Allen, for example, said she has a tendency to focus on how hard it was when her teenage daughter’s schedule changed constantly last spring. So she works hard to remind herself that her daughter really excelled with shorter class times and an “asynchronous” schedule. That is knowledge the family can use to build a routine that plays to her strengths in the fall.
Jotting down the positives, however small, can help shift your mindset, so you’re not just heading into the new school year filled with dread. That’s not only important for you, but also because kids follow our example.
“Our tone, our attitudes really will make a difference in whether schools are successful,” Allen said.
Write down a hypothetical plan.
One of the biggest challenges for so many parents heading into the fall is that we have absolutely no idea what to expect, either because our schools and districts haven’t released plans yet or because we know things will invariably change. Despite that, now is the time to sit down and map out a tentative plan for the fall, Snyder said.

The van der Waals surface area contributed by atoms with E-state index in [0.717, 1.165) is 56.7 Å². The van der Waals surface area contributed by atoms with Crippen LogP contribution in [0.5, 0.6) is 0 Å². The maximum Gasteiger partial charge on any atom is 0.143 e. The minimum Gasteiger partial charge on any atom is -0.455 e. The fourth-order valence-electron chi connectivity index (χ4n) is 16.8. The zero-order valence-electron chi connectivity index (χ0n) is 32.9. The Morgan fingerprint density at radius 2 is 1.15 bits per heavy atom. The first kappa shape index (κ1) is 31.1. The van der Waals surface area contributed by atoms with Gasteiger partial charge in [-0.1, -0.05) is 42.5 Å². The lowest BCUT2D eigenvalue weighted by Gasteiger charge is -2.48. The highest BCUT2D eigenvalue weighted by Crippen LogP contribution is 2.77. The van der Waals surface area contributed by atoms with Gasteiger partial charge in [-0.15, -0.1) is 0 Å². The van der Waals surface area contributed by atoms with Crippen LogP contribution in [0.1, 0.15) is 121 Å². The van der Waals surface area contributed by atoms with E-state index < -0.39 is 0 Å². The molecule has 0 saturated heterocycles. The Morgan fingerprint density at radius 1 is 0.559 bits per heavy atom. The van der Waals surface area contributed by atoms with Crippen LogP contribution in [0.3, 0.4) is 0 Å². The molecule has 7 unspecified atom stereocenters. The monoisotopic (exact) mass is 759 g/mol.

“The act of writing out a plan is powerful for humans,” she said, and that holds true even if whatever you cook up now bears little resemblance to what actually shakes out in the fall. Sitting down to write out a plan is an emotional exercise, not just a practical one.
One way to start is to identify problems you had or that you anticipate having. Perhaps you and your partner need to do a better job of divvying up work shifts. Maybe you need more devices, or you need your kids to stop screaming for you when they can’t figure out how to work the Zoom call, Google Hangouts, etc. Maybe you’re all in need of your own workspaces.
It’s very possible that you won’t be able to solve these problems, but it can still be useful to think — creatively — about how you might try, Snyder urged. It’s about facing the challenges head-on rather than waiting for them to pull you under again.
Allow yourself to scrap the notion of a typical weekday.
Again, there are some families who stuck pretty darn close to their typical weekday school and work schedules. But many did not — and for some, that became a real source of stress and anxiety. Both experts said one simple step to take now is to grant yourself and your kids permission to abandon “normal” schedules once and for all.